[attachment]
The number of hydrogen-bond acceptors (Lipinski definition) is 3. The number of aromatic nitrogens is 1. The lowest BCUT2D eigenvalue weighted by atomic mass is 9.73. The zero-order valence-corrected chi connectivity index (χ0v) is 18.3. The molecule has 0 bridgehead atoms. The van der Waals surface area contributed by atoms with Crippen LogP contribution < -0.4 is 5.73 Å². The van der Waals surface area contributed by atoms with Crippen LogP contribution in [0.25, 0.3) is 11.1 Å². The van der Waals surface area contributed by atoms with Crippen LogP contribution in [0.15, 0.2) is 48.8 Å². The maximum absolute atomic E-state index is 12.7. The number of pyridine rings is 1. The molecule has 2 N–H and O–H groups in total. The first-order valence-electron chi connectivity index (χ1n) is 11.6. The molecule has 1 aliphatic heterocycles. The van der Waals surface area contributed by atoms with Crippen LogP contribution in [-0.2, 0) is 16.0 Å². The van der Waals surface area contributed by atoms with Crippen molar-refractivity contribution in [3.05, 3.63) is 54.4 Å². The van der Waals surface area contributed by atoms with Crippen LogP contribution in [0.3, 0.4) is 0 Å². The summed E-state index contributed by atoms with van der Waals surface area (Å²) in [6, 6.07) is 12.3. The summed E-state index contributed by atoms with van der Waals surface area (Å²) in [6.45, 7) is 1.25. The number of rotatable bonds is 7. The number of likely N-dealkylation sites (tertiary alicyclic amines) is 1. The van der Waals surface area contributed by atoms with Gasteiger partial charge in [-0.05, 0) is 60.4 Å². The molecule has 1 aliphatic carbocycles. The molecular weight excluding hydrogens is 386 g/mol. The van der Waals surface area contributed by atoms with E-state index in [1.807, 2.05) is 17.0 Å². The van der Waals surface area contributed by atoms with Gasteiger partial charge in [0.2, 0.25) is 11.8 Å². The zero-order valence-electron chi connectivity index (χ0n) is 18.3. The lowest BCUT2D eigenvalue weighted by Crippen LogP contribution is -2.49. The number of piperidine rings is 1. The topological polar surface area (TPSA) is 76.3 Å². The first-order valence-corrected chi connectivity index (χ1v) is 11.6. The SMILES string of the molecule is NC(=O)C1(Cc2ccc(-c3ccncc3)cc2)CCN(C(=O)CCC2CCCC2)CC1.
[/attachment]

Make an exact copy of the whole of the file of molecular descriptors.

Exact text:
The number of hydrogen-bond acceptors (Lipinski definition) is 3. The number of aromatic nitrogens is 1. The lowest BCUT2D eigenvalue weighted by atomic mass is 9.73. The zero-order valence-corrected chi connectivity index (χ0v) is 18.3. The molecule has 0 bridgehead atoms. The van der Waals surface area contributed by atoms with Crippen LogP contribution < -0.4 is 5.73 Å². The van der Waals surface area contributed by atoms with Crippen LogP contribution in [0.25, 0.3) is 11.1 Å². The van der Waals surface area contributed by atoms with Crippen LogP contribution in [0.15, 0.2) is 48.8 Å². The maximum absolute atomic E-state index is 12.7. The number of pyridine rings is 1. The molecule has 2 N–H and O–H groups in total. The first-order valence-electron chi connectivity index (χ1n) is 11.6. The molecule has 1 aliphatic heterocycles. The van der Waals surface area contributed by atoms with Crippen LogP contribution in [-0.2, 0) is 16.0 Å². The van der Waals surface area contributed by atoms with Crippen molar-refractivity contribution in [3.05, 3.63) is 54.4 Å². The van der Waals surface area contributed by atoms with Crippen LogP contribution in [0.3, 0.4) is 0 Å². The summed E-state index contributed by atoms with van der Waals surface area (Å²) in [6, 6.07) is 12.3. The summed E-state index contributed by atoms with van der Waals surface area (Å²) in [6.45, 7) is 1.25. The number of rotatable bonds is 7. The number of likely N-dealkylation sites (tertiary alicyclic amines) is 1. The van der Waals surface area contributed by atoms with Gasteiger partial charge in [-0.05, 0) is 60.4 Å². The molecule has 1 aliphatic carbocycles. The molecular weight excluding hydrogens is 386 g/mol. The van der Waals surface area contributed by atoms with E-state index in [1.807, 2.05) is 17.0 Å². The van der Waals surface area contributed by atoms with Gasteiger partial charge in [0.2, 0.25) is 11.8 Å². The zero-order valence-electron chi connectivity index (χ0n) is 18.3. The lowest BCUT2D eigenvalue weighted by Crippen LogP contribution is -2.49. The number of piperidine rings is 1. The topological polar surface area (TPSA) is 76.3 Å². The first-order valence-corrected chi connectivity index (χ1v) is 11.6. The SMILES string of the molecule is NC(=O)C1(Cc2ccc(-c3ccncc3)cc2)CCN(C(=O)CCC2CCCC2)CC1.